Often, a person's description of symptoms can help doctors make a preliminary diagnosis and determine the severity of the arrhythmia. The most important considerations are whether the palpitations are fast or slow, regular or irregular, or brief or prolonged and whether the arrhythmia causes symptoms. Doctors also need to know whether the palpitations occur at rest or only during strenuous or unusual activity and whether they start and stop suddenly or gradually. However, certain diagnostic procedures are usually needed to determine the exact nature of the arrhythmia and its cause.
Electrocardiography (ECG—see Diagnosis of Heart and Blood Vessel Disorders: Electrocardiography) is the main diagnostic procedure for detecting arrhythmias and determining their cause. This procedure provides a graphic representation of the electrical current producing each heartbeat. Usually, ECG records the heart rhythm for only a very short time. Because arrhythmias are often intermittent, a portable ECG monitor (Holter monitor—see Holter Monitor: Continuous ECG Readings) may be used to record heart rhythm continuously or when the wearer senses an abnormal heart rhythm and activates the monitor. This monitor, usually worn for 24 or 48 hours, can record sporadic arrhythmias as the person engages in normal daily activities. During the recording period, the person also keeps a diary of symptoms and activities, which are correlated with the arrhythmias. To detect dangerous arrhythmias that occur very infrequently, doctors sometimes implant a recording device under the skin below the left collarbone (clavicle). The device can be left in place for long periods. It electronically transmits stored recordings of abnormal heart rhythms painlessly through the skin.
People with suspected life-threatening arrhythmias are usually hospitalized. Their heart rhythm is continuously recorded and displayed on a television-type monitor by the bedside or at the nursing station. Thus, any problems can be identified promptly.
Other diagnostic procedures include exercise stress testing and blood pressure measurement during exercise (see Diagnosis of Heart and Blood Vessel Disorders: Stress Testing), echocardiography to detect anatomic abnormalities, and electrophysiologic testing (see Diagnosis of Heart and Blood Vessel Disorders: Electrophysiologic Testing). During electrophysiologic testing, catheters with tiny electrodes at their tip are inserted through a vein and threaded into the heart. The electrodes are used to stimulate the heart, and the heart's response is monitored, so that the type of arrhythmia and the preferred treatment options can be determined.
Most arrhythmias neither cause symptoms nor interfere with the heart's ability to pump blood. Thus, they usually pose little or no risk, although they can cause considerable anxiety if a person becomes aware of them. However, some arrhythmias, harmless in themselves, can lead to more serious arrhythmias. Any arrhythmia that impairs the heart's ability to pump blood adequately is serious. How serious depends in part on whether the arrhythmia originates in the heart's normal pacemaker, in the atria, or in the ventricles. Generally, arrhythmias that originate in the ventricles are more serious than those that originate in the atria, which are more serious than those that originate in the pacemaker. However, there are many exceptions.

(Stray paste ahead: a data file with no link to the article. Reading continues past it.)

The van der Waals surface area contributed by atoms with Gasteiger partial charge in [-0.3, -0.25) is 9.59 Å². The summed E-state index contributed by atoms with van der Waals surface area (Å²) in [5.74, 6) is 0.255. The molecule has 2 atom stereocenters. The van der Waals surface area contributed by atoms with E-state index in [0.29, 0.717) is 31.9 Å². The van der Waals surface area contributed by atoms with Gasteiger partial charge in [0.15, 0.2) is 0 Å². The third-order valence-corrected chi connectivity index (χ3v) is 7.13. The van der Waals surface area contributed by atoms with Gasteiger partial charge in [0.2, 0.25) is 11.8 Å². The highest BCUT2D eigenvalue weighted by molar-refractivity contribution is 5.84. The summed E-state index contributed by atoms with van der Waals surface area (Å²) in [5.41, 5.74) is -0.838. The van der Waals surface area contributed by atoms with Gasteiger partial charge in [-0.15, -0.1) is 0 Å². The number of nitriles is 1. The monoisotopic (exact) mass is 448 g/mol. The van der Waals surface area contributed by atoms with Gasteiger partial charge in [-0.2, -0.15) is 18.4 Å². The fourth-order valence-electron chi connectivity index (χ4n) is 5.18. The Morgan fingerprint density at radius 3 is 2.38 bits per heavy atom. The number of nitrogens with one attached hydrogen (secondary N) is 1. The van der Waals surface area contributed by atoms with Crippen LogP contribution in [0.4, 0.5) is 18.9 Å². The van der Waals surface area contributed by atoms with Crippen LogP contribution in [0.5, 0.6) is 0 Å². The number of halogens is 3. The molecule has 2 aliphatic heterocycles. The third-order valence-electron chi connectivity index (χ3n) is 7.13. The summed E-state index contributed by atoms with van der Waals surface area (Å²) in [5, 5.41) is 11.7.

For people who have a harmless yet bothersome arrhythmia, reassurance that the arrhythmia is harmless may be treatment enough. Sometimes arrhythmias occur less often or even stop when doctors change a person's drugs or adjust the dosages. Avoiding alcohol, caffeine (in beverages and foods), and smoking may also help. Avoiding strenuous exercise may help if palpitations occur only during exercise. Sometimes people need to stop driving until doctors can determine whether treatment is effective.
Antiarrhythmic drugs are useful for suppressing fast arrhythmias that cause intolerable symptoms or pose a risk. No single drug suppresses all arrhythmias in all people. Sometimes several drugs must be tried until the response is satisfactory. Sometimes antiarrhythmic drugs can worsen or even cause arrhythmias. This effect is called proarrhythmia. Antiarrhythmic drugs may also cause other side effects.
Artificial pacemakers are electronic devices that act in place of the heart's own pacemaker. These devices are implanted surgically under the skin, usually below the left or right collarbone. They are connected to the heart by wires (leads) running inside a vein. The low-energy circuitry and battery designs now in use allow these units to function about 10 to 15 years. New circuitry has almost completely eliminated the risk of interference from cell phones, automobile ignition systems, radar, microwaves, and airport security detectors. However, some equipment may interfere with pacemakers. Examples are electrocautery devices used to stop bleeding during surgery, diathermy (physical therapy treatments that use radiowaves to apply heat to muscles), and sometimes magnetic resonance imaging (MRI). MRI may be safe with certain types of pacemaker, depending on how they are constructed.
|Keeping the Beat: Artificial Pacemakers
Artificial pacemakers are electronic devices that act in place of the heart's natural pacemaker (the sinus or sinoatrial node). They generate electrical impulses that initiate each heartbeat. Pacemakers consist of an impulse generator (that includes the battery) and wires that connect the pacemaker to the heart.